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[REBOL] Re: Tools for Rebol Coders

From: greggirwin:mindspring at: 8-Jan-2002 11:48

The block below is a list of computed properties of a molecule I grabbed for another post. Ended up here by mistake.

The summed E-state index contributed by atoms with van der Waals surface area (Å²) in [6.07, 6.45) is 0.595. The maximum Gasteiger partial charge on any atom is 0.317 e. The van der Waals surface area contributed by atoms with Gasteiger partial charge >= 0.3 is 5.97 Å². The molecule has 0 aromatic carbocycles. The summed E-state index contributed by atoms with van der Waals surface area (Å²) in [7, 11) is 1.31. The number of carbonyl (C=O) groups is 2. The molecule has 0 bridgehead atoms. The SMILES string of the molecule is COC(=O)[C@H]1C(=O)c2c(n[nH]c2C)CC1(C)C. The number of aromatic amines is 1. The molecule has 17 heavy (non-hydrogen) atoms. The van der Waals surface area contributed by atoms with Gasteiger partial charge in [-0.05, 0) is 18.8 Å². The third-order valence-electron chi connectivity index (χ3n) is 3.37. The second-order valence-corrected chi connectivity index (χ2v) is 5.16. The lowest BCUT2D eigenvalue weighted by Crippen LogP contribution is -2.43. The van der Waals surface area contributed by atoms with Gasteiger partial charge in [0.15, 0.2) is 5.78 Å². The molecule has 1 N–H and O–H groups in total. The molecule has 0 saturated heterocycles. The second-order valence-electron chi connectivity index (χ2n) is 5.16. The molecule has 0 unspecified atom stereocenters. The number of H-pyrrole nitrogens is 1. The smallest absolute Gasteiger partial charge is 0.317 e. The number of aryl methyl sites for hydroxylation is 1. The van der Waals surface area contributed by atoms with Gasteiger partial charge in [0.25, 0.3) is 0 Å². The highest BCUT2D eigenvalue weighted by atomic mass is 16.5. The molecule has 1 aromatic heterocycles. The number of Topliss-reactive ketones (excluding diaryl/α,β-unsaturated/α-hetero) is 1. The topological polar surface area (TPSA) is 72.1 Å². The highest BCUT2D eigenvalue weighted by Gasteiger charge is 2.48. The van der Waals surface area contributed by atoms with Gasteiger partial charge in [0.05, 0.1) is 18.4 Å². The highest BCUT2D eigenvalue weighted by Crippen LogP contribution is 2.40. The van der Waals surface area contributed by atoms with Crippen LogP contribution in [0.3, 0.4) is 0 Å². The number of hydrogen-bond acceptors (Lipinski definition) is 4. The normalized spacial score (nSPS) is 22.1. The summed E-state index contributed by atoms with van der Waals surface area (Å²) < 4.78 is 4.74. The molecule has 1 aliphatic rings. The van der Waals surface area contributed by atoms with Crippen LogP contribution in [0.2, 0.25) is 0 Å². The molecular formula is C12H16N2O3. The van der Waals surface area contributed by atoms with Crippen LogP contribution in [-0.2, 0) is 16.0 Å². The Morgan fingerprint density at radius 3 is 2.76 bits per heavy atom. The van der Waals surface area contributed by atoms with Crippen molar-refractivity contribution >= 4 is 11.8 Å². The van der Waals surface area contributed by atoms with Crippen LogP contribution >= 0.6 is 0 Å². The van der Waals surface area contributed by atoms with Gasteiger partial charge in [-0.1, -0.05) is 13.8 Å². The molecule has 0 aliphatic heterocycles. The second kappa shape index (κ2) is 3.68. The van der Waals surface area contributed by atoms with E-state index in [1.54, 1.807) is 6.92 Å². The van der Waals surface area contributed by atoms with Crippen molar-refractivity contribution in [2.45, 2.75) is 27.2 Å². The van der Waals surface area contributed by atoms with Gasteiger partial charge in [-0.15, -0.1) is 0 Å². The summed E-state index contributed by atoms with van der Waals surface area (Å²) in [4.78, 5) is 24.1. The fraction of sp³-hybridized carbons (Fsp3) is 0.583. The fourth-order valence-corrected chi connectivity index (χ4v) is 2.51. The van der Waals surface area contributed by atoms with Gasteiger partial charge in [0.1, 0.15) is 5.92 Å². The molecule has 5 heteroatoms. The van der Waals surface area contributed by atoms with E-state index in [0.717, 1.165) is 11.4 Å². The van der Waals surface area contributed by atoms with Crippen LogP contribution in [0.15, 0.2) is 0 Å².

Hi Sunanda, et al I didn't jump in on the style thread, but I can include my thoughts here as they are applicable in this context as well. << -- I write some code that calls something from your site that calls something from someone else's. And at some point it crashes with an "Error near a / b". Is that my code or yours or the other person's or a Rebol-supplied mezzanine function? I don't care how un-purist it is to expect the call stack to be printed. But I need it at this point or the application is dead in the water. >> I think this points out that we, as REBOL developers, need to take into account the context in which our code is intended to be used. I can appreciate being able to write simple reblets that are self-contained and often times may get by with a minimum of error handling and formal design. If you are writing code to be used in distributed applications, you darn well better have everything error trapped and be as helpful as possible when it comes to tracking down errors. I think Design by Contract will be enormously helpful in that regard but I haven't had time to work up a dialect implementing it yet. That said, I think call stack information could be very useful in certain cases as well. << -- I think we've all agreed that we find different styles harder to read than others. So if you and I are collaboratively developing code, I'd want to prettyprint yours into a style I prefer, and you'd do the same with mine. This would open doors to collaborative programming. >> I'm not sure about this. My thoughts about style are based on only 6 months of experience with REBOL, and I have yet to find my REBOL "voice". What I *am* finding, is that I use different styles in different contexts. The style I use when writing in the Layout dialect is different than what I use when writing in my FSM dialect. For pure REBOL code, I have some code that is very much block style (style B) but I have other code which is very concise. I think that my goal will be to write code is that easily understood, and easily maintained and I don't know that a single "style" will be the best fit in all cases for REBOL code. For example, if you are writing a novel, you would use a different style than if you were writing an instruction manual or a "How To" booklet. Writing an article for a technical journal would be different still. You may also have a large amount of data mixed in with your code (think Easy-VID, or embedded instructions in an app), what do you do with the data, style wise? How easy something is to maintain doesn't necessarily mean that updates requiring the minimum number of keystrokes are the best. I believe in making the behavior and *intent* as clear and obvious as possible, which doesn't necessarily lock you in to a single style with REBOL nearly as much as with other languages, IMO. If we go down the pretty-printer route, it will dissect a carefully formatted program modeled on the idea of "Literate Programming" and possibly destroy all the structure and meaning contained therein. Yes, that's an extreme example, but I think REBOL will really change the way *I* write programs (it already has) and eventually we'll discover more appropriate tools, which aren't necessarily based on tools we've used for other languages historically. A pretty-printer could still be useful for a certain body of code, to be sure, but there are wide variety of styles in the library and I don't think the style someone used has anything to do with how easily I can decipher the code. The overall organization of a script affects that to a much greater extent. I.e. the more I have to keep in my head, which isn't visible on the screen I'm looking at, the more difficult it is to decipher. Just some thoughts from a baby REBOL. :) --Gregg